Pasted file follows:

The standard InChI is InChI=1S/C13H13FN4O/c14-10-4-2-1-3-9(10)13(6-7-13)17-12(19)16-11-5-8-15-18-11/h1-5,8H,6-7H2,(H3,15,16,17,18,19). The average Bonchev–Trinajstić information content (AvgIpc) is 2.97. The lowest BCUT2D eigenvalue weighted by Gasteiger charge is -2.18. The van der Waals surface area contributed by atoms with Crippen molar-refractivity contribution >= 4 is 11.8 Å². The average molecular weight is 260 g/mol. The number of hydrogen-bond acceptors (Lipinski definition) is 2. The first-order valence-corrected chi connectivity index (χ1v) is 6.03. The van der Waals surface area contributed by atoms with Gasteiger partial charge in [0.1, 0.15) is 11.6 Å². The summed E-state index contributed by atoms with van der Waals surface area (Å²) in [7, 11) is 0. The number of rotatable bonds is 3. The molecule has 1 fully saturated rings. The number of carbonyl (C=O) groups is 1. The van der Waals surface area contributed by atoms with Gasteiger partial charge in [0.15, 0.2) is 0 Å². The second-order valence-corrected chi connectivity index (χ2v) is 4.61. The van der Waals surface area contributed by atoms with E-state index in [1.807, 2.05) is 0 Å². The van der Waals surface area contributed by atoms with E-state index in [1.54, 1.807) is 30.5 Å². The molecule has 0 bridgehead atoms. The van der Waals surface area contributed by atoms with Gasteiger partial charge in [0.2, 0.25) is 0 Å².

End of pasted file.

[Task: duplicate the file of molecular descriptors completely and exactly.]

The standard InChI is InChI=1S/C13H13FN4O/c14-10-4-2-1-3-9(10)13(6-7-13)17-12(19)16-11-5-8-15-18-11/h1-5,8H,6-7H2,(H3,15,16,17,18,19). The average Bonchev–Trinajstić information content (AvgIpc) is 2.97. The lowest BCUT2D eigenvalue weighted by Gasteiger charge is -2.18. The van der Waals surface area contributed by atoms with Crippen molar-refractivity contribution >= 4 is 11.8 Å². The average molecular weight is 260 g/mol. The number of hydrogen-bond acceptors (Lipinski definition) is 2. The first-order valence-corrected chi connectivity index (χ1v) is 6.03. The van der Waals surface area contributed by atoms with Gasteiger partial charge in [0.1, 0.15) is 11.6 Å². The summed E-state index contributed by atoms with van der Waals surface area (Å²) in [7, 11) is 0. The number of rotatable bonds is 3. The molecule has 1 fully saturated rings. The number of carbonyl (C=O) groups is 1. The van der Waals surface area contributed by atoms with Gasteiger partial charge in [0.15, 0.2) is 0 Å². The second-order valence-corrected chi connectivity index (χ2v) is 4.61. The van der Waals surface area contributed by atoms with E-state index in [1.807, 2.05) is 0 Å². The van der Waals surface area contributed by atoms with E-state index in [1.54, 1.807) is 30.5 Å². The molecule has 0 bridgehead atoms. The van der Waals surface area contributed by atoms with Gasteiger partial charge in [0.2, 0.25) is 0 Å².